The Film and Publications Amendment Act was approved by President Ramaphosa and went into effect from 1 March 2022. This came into effect somewhat as a surprise to the South African public, given the problems with the Government Printing Works (GPW).
In the list of aims of the act, appear some concerning descriptions, not least the aim: “to further provide for the obligations of internet access providers regarding curbing the use of their services in propagating prohibited content;”
In a briefing to the media on 3 March 2022, the Film and Publications Board (FPB) said that these changes come as a result of the changes to the way in which films, games and publications are distributed – namely online streaming. The act makes the FPB a fully-fledged regulator, as opposed to a classification authority, drastically changing the role of the FPB and granting it great power.
Of greatest concern is the potential damage to freedom of speech and the inevitable censorship issues which will arise.
Shadow Minister of Communications, Solly Malatsi MP, made the following statement
The DA rejects President Cyril Ramaphosa’s signing of the Films and Publications Amendment Act. Not only is this a dark day for our hard won freedom of speech, but due to problems with the Government Printing Works (GPW), South Africans did not know this Act had been proclaimed until the day it became law. The President’s surreptitious proclamation of the Act indicates that the ANC government hoped this horrific piece of legislation would go unnoticed.
The DA has asked the problems with the GPW be solved as a matter of urgency, and because our call was not adhered to, the Act has caught the country by surprise.
The DA is vehemently opposed to this Act, and it seemed that the ANC government conceded it has problematic aspects. In 2020, the then Minister of Communications and Digital Technologies, Stella Ndabeni-Abrahams, committed in a parliamentary portfolio committee meeting to ensuring that the final version of so-called ‘internet censorship’ regulations will not infringe on the constitutional right to freedom of expression. Another empty ANC promise.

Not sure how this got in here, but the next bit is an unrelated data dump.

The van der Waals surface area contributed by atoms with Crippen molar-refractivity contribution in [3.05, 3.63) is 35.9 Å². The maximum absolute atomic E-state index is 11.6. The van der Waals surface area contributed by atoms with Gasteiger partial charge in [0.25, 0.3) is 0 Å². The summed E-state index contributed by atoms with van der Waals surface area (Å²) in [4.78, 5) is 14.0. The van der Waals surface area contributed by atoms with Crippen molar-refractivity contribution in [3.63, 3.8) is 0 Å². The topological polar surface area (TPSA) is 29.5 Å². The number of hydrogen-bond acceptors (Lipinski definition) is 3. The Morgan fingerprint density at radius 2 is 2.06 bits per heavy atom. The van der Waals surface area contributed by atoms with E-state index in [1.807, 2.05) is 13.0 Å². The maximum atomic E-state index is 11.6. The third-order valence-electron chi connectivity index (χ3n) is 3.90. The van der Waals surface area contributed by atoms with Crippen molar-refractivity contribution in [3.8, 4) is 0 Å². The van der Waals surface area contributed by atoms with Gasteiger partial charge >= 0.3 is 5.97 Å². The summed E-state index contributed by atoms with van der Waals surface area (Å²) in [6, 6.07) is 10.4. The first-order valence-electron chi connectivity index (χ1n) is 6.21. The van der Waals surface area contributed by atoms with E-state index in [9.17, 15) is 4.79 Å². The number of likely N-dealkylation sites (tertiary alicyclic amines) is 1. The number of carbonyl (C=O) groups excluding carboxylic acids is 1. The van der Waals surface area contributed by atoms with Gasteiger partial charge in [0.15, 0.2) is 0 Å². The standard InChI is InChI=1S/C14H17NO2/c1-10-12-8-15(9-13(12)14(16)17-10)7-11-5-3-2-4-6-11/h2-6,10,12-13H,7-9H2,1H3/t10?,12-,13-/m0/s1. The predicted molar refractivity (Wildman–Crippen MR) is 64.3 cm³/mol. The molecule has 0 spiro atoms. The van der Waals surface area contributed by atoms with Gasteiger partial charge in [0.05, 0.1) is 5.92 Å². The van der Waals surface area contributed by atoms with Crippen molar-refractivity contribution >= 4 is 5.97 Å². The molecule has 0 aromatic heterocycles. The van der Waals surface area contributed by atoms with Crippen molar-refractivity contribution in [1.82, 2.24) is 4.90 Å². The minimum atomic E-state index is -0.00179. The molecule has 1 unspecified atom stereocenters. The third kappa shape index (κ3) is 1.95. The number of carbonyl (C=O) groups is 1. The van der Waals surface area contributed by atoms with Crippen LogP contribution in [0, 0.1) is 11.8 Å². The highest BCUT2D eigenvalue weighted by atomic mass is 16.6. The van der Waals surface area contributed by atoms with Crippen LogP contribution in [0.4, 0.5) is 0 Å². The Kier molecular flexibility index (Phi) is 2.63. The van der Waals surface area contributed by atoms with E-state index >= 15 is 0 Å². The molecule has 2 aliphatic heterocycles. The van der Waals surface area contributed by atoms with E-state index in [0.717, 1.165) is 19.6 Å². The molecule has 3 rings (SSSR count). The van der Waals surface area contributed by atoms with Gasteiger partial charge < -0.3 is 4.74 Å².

Our right to freedom of expression must be relentlessly shielded from the State’s perpetual undemocratic quest to suffocate and criminalise its citizens’ expressions. Trying to police and censor citizens, especially online, shows a government completely blinded by their obsession and out of touch with the reality of the situation.
The fundamental risk posed by this unfortunate piece of legislation is that it tightens the State’s regulatory grip on what ordinary citizens can say and share online and introduces a needless bureaucratic process for commercial content producers to comply with, along with ruthless penalties should they fail to comply.
It’s a legal instrument of mass suffocation of all digital freelancers and independent generators of online content who will now be forced to submit to the authority of the Film and Publication Board (FPB) for compliance with the tedious provisions set out.
The DA believes that the existing laws regulating internet consumption and distribution of information are sufficient to deal with instances of hate speech, incitement of violence, or homophobic expressions. There is simply no need for the enactment of this legislation.
The DA will fight this vicious assault on our digital freedom with everything at our disposal. And if needs be, we will go to court to challenge it. Meanwhile, we need every South African who values freedom of speech to join us in defeating this.